Matt Lockhart  09:09

Yeah, totally. You know, and we talk about this ongoing aspect of, of your inorganic acquisition growth strategy. And it’s, you know, I think super important. I mean, look at, you know, just in the past couple of days, one of the big news was that Google is going to be acquiring Mandiant secured Cybersecurity Information firm. It’s a big deal, like over $5 billion. Well, that doesn’t just happen overnight. Right. I mean, Google has obviously had that as part of one of their strategic imperatives, and it’s within their strategic plan. And, you know, likely they’ve been making moves and they have been obviously to bolster their overall security posture organically. But add to to meet their strategic objective and their strategic plan, they clearly have always been looking and keeping the potential for an acquisition to be in place. And that, again, it doesn’t happen overnight. And so they, on an ongoing basis, have had this as part of their strategy. And, you know, doing buy side acquisition and thinking inorganically is, you know, it’s not easy, right. And it takes time. And it it takes a concerted effort over time, which is why we talk about having it as an ongoing, you know, never ending aspect of one’s overall strategic golf growth goals.

 

Mike Harvath  11:01

Yeah, for sure. You know, I think, oftentimes, we’ll get a question from a client about Well, that’s great, Mike, but how in the heck do you actually execute on that strategy? When we’re all busy kind of running and growing the business organically and playing a role? And I think, you know, that’s the business case for involving an outside advisor. It’s a perfect example of where thinking about corporate development, which is what, you know, firms like Google use, they have a corporate development department, or they’re out looking and cultivating, you know, m&a discussions and ultimately leading to transactions like Mandiant. Where as a IT services company that may be, you know, a little smaller than Google, you know, how do you execute on that, essentially, what you do is you outsource that function, you also said function to a firm like revenue rocket, one that can help you formulate the strategy makes sure that the acquisitions align to your all up growth goals, to execute against doing outreach. Being able to qualify, the companies, being able to bring them to the table, get all the paperwork, you know, put together get NDA signed, kind of move through the conversations, to help get to ultimately everyone’s saying they want to look at a deal, do evaluation, you know, get to a deal per se, and then focus on getting due diligence done so that, you know that what you’re acquiring is, you know what that seller says that God and confirming that it’s really the asset quality, that you would expect to acquire your business and, and I think, in many ways, you know, that frees up business owners and IT services leaders to, you know, execute on a strategy, a real strategy and m&a with a high degree of likelihood for success versus trying to bootstrap it, do it around the edges where, you know, many statistics say you only have about a 1% chance of getting those deals done if you try to roll your own inorganic growth strategy.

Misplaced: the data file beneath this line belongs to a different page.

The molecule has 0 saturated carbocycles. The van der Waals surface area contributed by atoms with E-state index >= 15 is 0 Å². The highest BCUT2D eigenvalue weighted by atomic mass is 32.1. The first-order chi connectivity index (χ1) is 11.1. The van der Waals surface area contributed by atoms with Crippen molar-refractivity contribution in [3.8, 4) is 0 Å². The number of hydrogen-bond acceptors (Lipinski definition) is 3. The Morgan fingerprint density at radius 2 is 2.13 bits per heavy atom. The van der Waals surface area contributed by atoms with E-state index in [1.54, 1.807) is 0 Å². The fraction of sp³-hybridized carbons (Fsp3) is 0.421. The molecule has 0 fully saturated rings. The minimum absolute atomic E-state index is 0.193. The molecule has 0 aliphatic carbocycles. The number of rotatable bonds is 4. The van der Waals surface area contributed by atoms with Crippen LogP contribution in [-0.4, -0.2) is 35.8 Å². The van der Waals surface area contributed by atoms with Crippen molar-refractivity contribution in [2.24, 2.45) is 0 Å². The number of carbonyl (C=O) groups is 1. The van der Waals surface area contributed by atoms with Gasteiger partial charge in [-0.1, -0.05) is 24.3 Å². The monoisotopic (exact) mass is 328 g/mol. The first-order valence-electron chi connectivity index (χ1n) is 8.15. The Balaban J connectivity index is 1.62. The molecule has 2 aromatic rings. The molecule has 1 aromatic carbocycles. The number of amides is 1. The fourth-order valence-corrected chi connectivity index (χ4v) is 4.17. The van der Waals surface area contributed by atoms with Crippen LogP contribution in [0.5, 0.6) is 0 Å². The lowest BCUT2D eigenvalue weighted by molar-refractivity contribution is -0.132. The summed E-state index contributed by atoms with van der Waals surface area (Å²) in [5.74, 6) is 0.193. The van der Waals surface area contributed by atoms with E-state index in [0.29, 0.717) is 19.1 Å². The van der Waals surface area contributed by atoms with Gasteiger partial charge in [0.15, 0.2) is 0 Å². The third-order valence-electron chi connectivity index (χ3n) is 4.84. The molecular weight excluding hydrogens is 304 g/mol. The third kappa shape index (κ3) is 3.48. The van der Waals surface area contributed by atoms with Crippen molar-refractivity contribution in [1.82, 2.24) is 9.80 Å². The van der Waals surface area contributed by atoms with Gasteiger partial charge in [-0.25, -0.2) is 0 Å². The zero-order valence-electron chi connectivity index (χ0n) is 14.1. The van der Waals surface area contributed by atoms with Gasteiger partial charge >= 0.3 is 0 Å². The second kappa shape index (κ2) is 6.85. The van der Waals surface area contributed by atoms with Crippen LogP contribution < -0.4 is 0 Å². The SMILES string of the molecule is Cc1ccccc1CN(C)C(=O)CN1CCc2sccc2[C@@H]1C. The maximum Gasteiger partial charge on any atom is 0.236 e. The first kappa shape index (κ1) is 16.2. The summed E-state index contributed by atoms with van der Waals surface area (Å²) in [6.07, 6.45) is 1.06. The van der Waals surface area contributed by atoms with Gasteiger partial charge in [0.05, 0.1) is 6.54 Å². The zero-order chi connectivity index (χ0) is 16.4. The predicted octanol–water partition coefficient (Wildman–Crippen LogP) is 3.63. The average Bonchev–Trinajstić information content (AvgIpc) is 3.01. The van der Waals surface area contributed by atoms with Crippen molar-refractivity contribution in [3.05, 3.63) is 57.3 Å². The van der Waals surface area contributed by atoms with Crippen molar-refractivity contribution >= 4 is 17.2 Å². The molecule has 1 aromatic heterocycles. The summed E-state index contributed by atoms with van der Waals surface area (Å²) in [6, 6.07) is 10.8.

Matt Lockhart  13:13

Yeah, I think that’s a good point, like I do, you know, you use the term outsource right to an advisor. And I think that that’s a, I think that’s applicable, you’re, you’re outsourcing aspects of the overall execution of the strategy, you’re not outsourcing everything, you know, a firm is going to have to participate, they’re going to have to have the key executives are going to need to continue to play their role. And as the strategy evolves, communicating that, in assessing the, you know, the priorities for an acquisition being involved in that, when opportunities come to bear, you know, there’s ongoing participation from those firm members. But by partnering, you know, with a best in class firm, like Revenue Rocket that has all of the capabilities to manage the ongoing execution of the day to day and, you know, it does allow those key executives to continue to run their business and, and continue to execute well in their organic, you know, growth objectives. And so I think that’s key, but it’s not like you can not pay attention right? You’re everybody’s you’re partnering together to execute well, and find more predictable success.